Top positive review
Beautiful and sweeping
on April 22, 2004
Experimental Icelandic band Sigur Rós reached exceptional heights with "Agaetis Byrjun," a fluidly mellow album. Music both cool and beautiful is warmed by Jon Por Birgisson's falsetto vocals and some majestic instrumentation -- and the result is staggeringly lovely.
The peak of the album is the slow, sparkling, sweeping "Svefn-G-Englar." When listening to the eerie mixture of organ, strings and chimes, think about the northern lights over a glacier. But Sigur Rós has more than just soundscapes: the orchestral majesty of "Staralfur," the ethereal music-box acoustics of "Agaetis Byrjun," and the gentle piano and swelling strings of "Vidrar vel til loftarasa."
It's hardly surprising that Sigur Rós is the biggest band in Ireland -- their music is ethereal, accessible, and so atmospheric that it's hard not to be swept away. There's a certain epic quality to their songs; what's more, they can can slowly switch from spine-tinglingly eerie to angelic ethereality.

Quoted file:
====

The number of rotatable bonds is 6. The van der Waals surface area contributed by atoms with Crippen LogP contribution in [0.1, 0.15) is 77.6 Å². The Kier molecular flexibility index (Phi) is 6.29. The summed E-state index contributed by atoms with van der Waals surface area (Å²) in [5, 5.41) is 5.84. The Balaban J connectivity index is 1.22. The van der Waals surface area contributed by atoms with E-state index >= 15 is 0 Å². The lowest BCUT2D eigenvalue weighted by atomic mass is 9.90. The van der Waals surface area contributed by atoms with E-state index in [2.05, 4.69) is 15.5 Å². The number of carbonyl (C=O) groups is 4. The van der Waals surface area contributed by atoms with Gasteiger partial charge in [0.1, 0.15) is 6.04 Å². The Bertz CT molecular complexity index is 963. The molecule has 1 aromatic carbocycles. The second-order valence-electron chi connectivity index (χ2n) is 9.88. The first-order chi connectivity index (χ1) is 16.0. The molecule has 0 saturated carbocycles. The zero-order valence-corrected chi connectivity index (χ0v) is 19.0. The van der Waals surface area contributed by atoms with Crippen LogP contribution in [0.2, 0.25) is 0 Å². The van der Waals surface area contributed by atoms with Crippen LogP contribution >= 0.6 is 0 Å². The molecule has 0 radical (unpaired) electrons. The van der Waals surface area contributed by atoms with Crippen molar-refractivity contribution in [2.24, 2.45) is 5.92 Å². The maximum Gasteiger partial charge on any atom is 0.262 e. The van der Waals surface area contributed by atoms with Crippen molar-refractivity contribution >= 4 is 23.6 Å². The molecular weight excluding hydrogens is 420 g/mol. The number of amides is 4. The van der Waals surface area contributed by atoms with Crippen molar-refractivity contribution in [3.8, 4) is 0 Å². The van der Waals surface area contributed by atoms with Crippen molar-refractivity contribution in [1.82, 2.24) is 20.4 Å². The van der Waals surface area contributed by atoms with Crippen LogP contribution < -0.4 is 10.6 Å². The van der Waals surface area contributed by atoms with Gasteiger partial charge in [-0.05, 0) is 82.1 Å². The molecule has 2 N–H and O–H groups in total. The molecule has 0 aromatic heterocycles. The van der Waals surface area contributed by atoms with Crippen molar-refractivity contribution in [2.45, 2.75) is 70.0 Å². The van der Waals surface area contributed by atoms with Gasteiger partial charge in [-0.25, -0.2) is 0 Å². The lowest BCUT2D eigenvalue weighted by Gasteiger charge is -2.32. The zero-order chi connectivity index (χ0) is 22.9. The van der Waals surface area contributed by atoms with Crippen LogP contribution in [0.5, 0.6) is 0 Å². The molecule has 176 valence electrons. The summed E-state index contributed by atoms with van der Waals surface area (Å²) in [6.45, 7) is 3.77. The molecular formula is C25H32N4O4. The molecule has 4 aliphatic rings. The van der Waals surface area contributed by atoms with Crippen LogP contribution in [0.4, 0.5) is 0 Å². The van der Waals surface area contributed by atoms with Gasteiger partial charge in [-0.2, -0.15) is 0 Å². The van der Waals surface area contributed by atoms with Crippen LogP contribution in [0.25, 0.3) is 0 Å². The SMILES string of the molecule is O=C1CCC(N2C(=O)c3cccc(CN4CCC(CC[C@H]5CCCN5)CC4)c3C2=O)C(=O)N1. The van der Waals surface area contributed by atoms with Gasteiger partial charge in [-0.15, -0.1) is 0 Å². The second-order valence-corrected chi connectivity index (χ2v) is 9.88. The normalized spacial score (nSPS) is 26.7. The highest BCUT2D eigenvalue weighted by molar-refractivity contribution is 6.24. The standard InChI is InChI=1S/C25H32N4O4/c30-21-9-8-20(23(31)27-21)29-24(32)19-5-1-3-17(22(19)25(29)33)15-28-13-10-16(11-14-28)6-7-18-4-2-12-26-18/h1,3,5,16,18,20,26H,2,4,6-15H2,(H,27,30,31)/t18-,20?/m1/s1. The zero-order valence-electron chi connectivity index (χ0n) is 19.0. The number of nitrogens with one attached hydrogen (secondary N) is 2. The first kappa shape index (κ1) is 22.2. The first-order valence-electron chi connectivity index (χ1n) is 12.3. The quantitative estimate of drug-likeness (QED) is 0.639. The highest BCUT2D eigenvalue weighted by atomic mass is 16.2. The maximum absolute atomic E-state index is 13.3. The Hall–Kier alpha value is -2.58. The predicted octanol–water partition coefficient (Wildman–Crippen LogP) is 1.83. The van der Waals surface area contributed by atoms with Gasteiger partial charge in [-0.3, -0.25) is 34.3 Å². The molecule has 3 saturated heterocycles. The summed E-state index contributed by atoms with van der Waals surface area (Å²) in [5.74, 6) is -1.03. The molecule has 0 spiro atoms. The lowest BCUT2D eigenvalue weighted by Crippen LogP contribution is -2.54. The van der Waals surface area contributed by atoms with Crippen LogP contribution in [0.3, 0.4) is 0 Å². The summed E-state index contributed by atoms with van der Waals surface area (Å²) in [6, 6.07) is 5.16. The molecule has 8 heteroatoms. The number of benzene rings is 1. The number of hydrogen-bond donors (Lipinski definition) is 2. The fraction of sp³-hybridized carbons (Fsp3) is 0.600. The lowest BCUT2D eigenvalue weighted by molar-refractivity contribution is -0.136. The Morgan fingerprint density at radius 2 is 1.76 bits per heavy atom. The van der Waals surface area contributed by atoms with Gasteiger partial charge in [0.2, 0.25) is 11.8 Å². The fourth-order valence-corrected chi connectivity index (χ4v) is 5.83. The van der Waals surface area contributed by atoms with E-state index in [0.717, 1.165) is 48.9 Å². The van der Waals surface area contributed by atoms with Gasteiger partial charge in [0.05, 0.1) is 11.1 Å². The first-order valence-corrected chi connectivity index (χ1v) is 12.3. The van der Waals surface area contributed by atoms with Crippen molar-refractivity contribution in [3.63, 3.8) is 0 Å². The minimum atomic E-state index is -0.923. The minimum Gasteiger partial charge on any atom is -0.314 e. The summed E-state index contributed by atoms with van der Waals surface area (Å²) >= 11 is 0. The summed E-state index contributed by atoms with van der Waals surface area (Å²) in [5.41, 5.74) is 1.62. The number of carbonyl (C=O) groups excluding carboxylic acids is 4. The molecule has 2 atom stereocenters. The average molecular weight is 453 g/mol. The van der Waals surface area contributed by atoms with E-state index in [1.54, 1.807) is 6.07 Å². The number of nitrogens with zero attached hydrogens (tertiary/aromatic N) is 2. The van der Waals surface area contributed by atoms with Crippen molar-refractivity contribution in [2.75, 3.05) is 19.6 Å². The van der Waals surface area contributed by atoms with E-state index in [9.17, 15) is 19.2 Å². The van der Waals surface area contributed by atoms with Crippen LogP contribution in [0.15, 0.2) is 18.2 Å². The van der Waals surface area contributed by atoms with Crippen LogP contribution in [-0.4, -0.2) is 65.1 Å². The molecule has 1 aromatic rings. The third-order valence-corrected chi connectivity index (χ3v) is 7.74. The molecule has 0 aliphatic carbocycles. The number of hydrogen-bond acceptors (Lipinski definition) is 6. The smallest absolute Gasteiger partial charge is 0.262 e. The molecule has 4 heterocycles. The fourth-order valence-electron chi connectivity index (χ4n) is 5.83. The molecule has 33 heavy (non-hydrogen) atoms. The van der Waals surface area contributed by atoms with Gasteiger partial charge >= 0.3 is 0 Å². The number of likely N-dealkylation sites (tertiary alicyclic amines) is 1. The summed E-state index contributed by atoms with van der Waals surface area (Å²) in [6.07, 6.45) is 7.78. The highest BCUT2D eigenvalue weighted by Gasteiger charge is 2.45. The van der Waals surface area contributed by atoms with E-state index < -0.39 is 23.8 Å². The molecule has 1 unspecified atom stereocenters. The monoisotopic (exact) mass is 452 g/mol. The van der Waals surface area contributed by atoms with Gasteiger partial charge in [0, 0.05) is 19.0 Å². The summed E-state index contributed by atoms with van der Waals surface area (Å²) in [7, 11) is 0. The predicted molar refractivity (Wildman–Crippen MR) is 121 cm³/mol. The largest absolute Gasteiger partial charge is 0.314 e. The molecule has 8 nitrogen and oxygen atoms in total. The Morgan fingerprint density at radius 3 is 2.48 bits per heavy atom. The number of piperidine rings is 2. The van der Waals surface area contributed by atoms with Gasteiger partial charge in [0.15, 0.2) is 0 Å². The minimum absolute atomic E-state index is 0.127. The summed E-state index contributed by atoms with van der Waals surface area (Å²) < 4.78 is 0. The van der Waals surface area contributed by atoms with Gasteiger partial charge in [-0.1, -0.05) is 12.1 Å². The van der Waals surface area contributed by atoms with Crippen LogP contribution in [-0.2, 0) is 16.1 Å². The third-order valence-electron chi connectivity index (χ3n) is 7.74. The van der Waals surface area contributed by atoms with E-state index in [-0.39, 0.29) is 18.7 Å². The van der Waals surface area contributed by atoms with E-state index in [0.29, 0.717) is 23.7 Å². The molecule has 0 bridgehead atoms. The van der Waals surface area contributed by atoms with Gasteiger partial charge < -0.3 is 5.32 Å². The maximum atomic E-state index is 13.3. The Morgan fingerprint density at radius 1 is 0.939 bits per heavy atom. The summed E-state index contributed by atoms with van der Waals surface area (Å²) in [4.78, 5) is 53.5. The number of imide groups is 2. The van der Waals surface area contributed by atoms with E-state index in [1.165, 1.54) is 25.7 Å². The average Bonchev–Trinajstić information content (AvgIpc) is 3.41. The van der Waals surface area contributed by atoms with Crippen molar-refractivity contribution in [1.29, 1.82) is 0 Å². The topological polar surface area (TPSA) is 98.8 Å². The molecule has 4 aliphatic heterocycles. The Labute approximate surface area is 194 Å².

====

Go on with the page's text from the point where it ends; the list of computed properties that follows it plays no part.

It takes real effort to pick apart the seamless music at times. It almost feels wrong to do so. But the sweeping strings, organ and electric piano are standouts in "Agaetis Byrjun." Most uniquely, there are music-scapes created without synths. Instead, there is an electric guitar played by a cello bow -- a unique bit of brilliance.
Icelandic singers are going to sing in Icelandic, right? Wrong. Frontman Jon Por Birgisson sings in a sort of made-up language the band calls "Hopelandic." There's no discernable meaning, but Birgisson's high-pitched, melodious crooning banishes any real need for lyrics that mean something. His voice is just another instrument, like the piano or violin.
Imagine a cool, starry night with a cold breeze blowing through the trees -- that's Sigur Rós. Angelic and ethereal, "Agaetis Byrjun" is a rare musical experience without a single dud song.